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N.Y.'s Metropolitan Museum accused of duping visitors over fees

March 26, 2013|By Tina Susman
  • The board at the Metropolitan Museum of Art in New York displays admission fees that are recommended but not mandatory. A lawsuit contends that many visitors to the museum don't realize that.
The board at the Metropolitan Museum of Art in New York displays admission… (Mary Altaffer / Associated…)

NEW YORK -- It’s one of the biggest art museums in the world, and the Metropolitan Museum of Art in Manhattan can also be one of the costliest to visit.  Not even the Louvre in Paris charges near the Met’s top ticket price of $25.

Now, a class-action lawsuit seeks to change things for the visitors who suffer sticker shock as they hand over an admission fee that -- according to the complaint -- they don’t have to pay. In fact, $25 is only a recommendation, as the sign at the cashier’s desk says, but “recommended” is written in “tiny un-bolded print” beneath the list of suggested fees and is either overlooked or misunderstood by most of the millions of people who visit the museum each year, according to the lawsuit filed this month.

It accuses the museum of “misleading and defrauding the public” by failing to make clear that the admission fees are mere recommendations, and of duping people into paying them through a variety of means. These include herding visitors into lines that lead them directly to cashiers, and issuing “admission” buttons that permit entry to exhibition spaces only to people who have paid, the suit says.

The result has been the transformation of the museum “into an expensive, fee-for-viewing, elite tourist attraction” accessible only to those of financial means, said the lawsuit, which a museum spokesman disparaged as a "nuisance." 

 “We are confident that the courts will see through this insupportable nuisance lawsuit,” Harold Holzer told the Associated Press.

The original plaintiffs in the suit were two tourists from the Czech Republic who paid to visit the museum last October, and a New York resident who bought a museum membership last July. According to the complaint, such memberships are a ripoff because one of their main selling points -- free museum admission -- should already be a given.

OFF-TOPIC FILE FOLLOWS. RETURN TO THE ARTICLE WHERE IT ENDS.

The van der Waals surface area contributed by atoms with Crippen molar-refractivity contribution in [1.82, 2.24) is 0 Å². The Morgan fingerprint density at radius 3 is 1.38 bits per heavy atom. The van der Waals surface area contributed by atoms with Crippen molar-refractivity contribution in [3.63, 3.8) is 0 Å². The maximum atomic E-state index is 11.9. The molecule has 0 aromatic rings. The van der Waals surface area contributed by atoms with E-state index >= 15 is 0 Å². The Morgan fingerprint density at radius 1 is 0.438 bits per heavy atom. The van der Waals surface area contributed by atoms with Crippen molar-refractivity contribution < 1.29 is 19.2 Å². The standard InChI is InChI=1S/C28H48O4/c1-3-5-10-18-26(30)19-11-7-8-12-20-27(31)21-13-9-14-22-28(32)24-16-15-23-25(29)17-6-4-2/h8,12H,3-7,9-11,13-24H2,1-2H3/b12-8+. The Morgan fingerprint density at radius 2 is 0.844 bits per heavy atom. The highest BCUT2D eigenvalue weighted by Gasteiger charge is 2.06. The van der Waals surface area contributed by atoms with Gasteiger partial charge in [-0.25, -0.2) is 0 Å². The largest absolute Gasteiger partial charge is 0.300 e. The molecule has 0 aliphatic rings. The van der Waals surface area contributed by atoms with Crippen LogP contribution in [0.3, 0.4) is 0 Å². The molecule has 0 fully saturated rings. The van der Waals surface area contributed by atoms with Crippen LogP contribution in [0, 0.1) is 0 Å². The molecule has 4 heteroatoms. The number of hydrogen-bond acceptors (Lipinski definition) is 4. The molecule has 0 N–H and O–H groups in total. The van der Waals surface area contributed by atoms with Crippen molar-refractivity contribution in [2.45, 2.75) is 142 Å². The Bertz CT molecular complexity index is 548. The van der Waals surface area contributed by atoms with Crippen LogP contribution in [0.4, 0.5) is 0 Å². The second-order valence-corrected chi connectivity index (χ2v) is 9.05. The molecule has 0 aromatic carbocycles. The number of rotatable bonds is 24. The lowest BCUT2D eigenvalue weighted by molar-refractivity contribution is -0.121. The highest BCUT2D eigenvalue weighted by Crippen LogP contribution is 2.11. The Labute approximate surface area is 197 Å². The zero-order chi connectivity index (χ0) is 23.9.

Membership prices range from $60 to $20,000 and offer various privileges according to the cost. 

Nonmembers who show up at the front desk of the museum, which last year drew more than 6.2 million visitors, see a sign in large, bold type that lists admission fees of $25 for adults, $17 for senior citizens and $12 for students. Children under 12 are free.  The word “recommended” appears in smaller print.

The museum’s website also includes the word “recommended” in its list of admission fees but adds in hard-to-miss italics: “To help cover the costs of exhibitions, we ask that you please pay the full recommended amount.” The online ticket-purchasing system does not allow buyers to spend less than the full amount and advises them to buy tickets at the door if they want to reduce their admission fee. 

The Met raised its highest recommended fee from $20 to $25 in 2011, but its “recommended” pay system has been in place since 1970. Still, Holzer told the AP that 41% of visitors pay the full amount, which for adults tops admission at most major world art museums. The Louvre’s most expensive ticket is 15 euros, or a little over $19. Admission to the Los Angeles County Museum of Art will set you back $15, and London’s Tate Museum is free.

According to the Metropolitan’s operating report for the 2012 fiscal year, admission fees accounted for 16% of the year’s revenue, and membership fees were 11%. The report said the museum’s earned revenue was 10% higher than in 2011, a growth it said “is attributable primarily to strength in admissions and membership.”  Total admissions revenue was $37.8 million, an increase of $5.6 million compared to 2011.

Among other things, the lawsuit demands the removal of signs citing admission fees and a campaign in English and Spanish to inform residents of low-income areas that admission fees are not obligatory.

tina.susman@latimes.com

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